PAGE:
As far as practices go, mindfulness practices like meditation and yoga have been shown to lower anxiety of all kinds, including menopause anxiety1. And for natural supplements, studies have shown that both Omega-3 fatty acids and vitamin E have helped reduce anxiety in menopausal women. 

Of course, if your anxiety is interfering with your daily life or your relationships, therapy is always a great option with many established benefits. If you are looking for recommendations for a good therapist in your area, your doctor is a great resource.

Diet and Lifestyle Adjustments to Manage Menopause Anxiety

“Text suggesting ways to support gut health and manage menopause anxiety, including eating probiotic-rich foods, a diverse whole-food diet, incorporating prebiotics, and limiting processed foods. Illustrations include yogurt, fruits and vegetables, garlic, and processed foods like donuts and soda.”

Many people refer to the gut as the “second brain” because of its powerful influence on mood, energy, and overall health. So supporting your gut health can go a long way in combatting your menopause anxiety. And one of the best ways to support your gut health is through diet.  

Dietary changes for menopause anxiety include:

  1. Eat a diverse diet. A diverse diet of fruits, vegetables, whole grains, and lean proteins helps support a diverse gut microbiome2
  2. Include probiotic-rich foods. Probiotics are good bacteria that help keep the gut functioning as it should. Foods high in probiotics include yogurt, fermented milk, kimchi, sourdough, miso, and tempeh3
  3. Don’t forget prebiotics, too! Prebiotics are fibers that probiotics like to eat, making them more likely to populate in your gut. Prebiotics can be found in foods like leeks, asparagus, onions, wheat, and soybeans4
  4. Avoid artificial sweeteners. Artificial sweeteners can fuel the growth of bad bacteria, which can lead to chronic inflammatory conditions like IBD as well as increase your risk of yeast infections5 ,6
  5. Limit processed foods. You’ve heard this before, right? Excess carbohydrates found in highly refined grains and starch can negatively impact your gut microbiota6

Along with diet, exercise and regular physical activity have been shown to decrease anxiety and improve mood through the release of endorphins. The activity you choose is totally up to you, whether that’s swimming, biking, walking, or playing pickleball with friends! 

Medical Treatments and Therapies for Menopause Anxiety

“Text discussing medical treatments and therapies for menopause anxiety, including medications like antidepressants or anti-anxiety medications, and hormone replacement therapy (HRT) to increase estrogen levels and reduce menopause symptoms. Illustrations include pills, an estrogen tablet package, and a syringe.”

While natural remedies are often highly effective, there are times when medical intervention is necessary to combat anxiety and get you feeling and functioning like normal. 

As with any form of anxiety, antidepressants or anti-anxiety medications may prove helpful, though this is best determined by a licensed psychiatrist and taken under medical supervision. 

When it comes to menopause-induced anxiety specifically, hormone replacement therapy or HRT can also be helpful, especially if your anxiety accompanies other severe menopause symptoms. HRT increases the estrogen levels within your body. With hormones more in balance, most women notice a decrease in menopause symptoms.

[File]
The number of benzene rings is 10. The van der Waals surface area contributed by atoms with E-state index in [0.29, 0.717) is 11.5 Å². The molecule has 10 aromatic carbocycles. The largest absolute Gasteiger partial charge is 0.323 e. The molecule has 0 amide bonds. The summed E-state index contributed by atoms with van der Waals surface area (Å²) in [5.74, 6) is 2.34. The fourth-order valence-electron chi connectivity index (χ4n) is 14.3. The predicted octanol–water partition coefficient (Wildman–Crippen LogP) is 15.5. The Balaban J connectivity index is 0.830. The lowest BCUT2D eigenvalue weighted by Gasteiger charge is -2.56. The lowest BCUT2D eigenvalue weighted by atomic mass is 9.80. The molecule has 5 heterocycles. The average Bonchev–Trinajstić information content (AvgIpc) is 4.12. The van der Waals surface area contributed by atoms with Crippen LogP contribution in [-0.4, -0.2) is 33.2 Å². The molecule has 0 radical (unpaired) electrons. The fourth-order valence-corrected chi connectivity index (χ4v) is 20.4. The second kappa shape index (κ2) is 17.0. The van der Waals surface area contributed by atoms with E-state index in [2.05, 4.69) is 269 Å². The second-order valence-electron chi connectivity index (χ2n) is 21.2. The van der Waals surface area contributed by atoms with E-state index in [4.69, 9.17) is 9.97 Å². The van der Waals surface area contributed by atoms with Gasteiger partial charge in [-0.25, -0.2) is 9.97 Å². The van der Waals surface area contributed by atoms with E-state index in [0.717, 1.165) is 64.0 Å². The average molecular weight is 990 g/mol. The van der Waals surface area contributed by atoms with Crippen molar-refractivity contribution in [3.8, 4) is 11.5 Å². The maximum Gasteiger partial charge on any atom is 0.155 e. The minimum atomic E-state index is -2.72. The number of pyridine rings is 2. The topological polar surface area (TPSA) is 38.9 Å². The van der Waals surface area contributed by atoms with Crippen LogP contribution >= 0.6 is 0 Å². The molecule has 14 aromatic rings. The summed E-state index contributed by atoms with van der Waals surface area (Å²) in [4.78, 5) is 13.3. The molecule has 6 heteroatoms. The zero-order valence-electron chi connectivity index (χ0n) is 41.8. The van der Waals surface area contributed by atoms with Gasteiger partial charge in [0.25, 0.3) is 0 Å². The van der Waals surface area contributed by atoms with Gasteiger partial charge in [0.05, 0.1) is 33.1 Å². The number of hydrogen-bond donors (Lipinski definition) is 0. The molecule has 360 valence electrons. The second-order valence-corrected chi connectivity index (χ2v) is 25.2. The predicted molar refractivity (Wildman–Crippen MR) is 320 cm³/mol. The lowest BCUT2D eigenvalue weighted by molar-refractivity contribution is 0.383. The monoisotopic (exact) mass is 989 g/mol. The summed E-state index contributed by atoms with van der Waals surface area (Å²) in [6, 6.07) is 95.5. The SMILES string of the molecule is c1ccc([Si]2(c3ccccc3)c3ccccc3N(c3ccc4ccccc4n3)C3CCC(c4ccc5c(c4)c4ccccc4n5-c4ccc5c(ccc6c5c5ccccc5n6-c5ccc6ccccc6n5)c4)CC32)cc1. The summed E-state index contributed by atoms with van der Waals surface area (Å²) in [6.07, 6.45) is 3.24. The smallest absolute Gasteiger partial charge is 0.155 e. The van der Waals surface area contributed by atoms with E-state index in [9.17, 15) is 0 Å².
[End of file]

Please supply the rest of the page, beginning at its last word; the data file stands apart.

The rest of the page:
Menopause Anxiety and Happy V’s Menopause Relief

While HRT is a great option for many menopausal women, there are natural options to try to balance your hormone levels, including Happy V’s Menopause Relief

Happy V’s Menopause Relief was doctor-formulated to help support hormonal balance, with clinically proven ingredients like DIM, Blach Cohosh, and Norway Spruce. It also contains probiotics to strengthen your gut microbiome and support your body’s “second brain.” 

While not a treatment for menopause anxiety specifically, Happy V’s Menopause Relief is a holistic approach to overall health during menopause, helping to alleviate menopause symptoms by supporting hormonal balance and promoting a healthier gut microbiome.

“Text highlighting key takeaways about menopause-induced anxiety, stating that it affects 20-30% of menopausal women and can accompany symptoms like hot flashes, night sweats, and weight gain. It emphasizes recognizing menopause anxiety and combating it through natural remedies, diet, exercise, medications, or hormone replacement therapy. The most important advice is to maintain hope, as menopause is not forever and the anxiety is treatable. Each point is marked with a checkmark.”


How long do menopause symptoms last? 

Menopause symptoms can last as long as 10 years, but for most women, it’s under 5 years. And remember, if you ever feel like these symptoms are severe, you should not hesitate to reach out to your doctor. Yes, menopause is a part of life, but not one that you have to struggle or suffer through. 

What’s the difference between menopause-induced anxiety and general anxiety? 

Menopause-induced anxiety feels similar to general anxiety in terms of the constant feelings of worry, but menopausal anxiety is often accompanied by other menopause symptoms like hot flashes, night sweats, and mood swings. 

How can I manage menopause-induced anxiety? 

Focus on getting regular physical activity, incorporating mindfulness practices into your day, and eating a diverse diet high in probiotics. If your anxiety is worse at night, focus on your overall sleep hygiene. And remember, therapy is always an option and has proven to be highly effective in treating all forms of anxiety!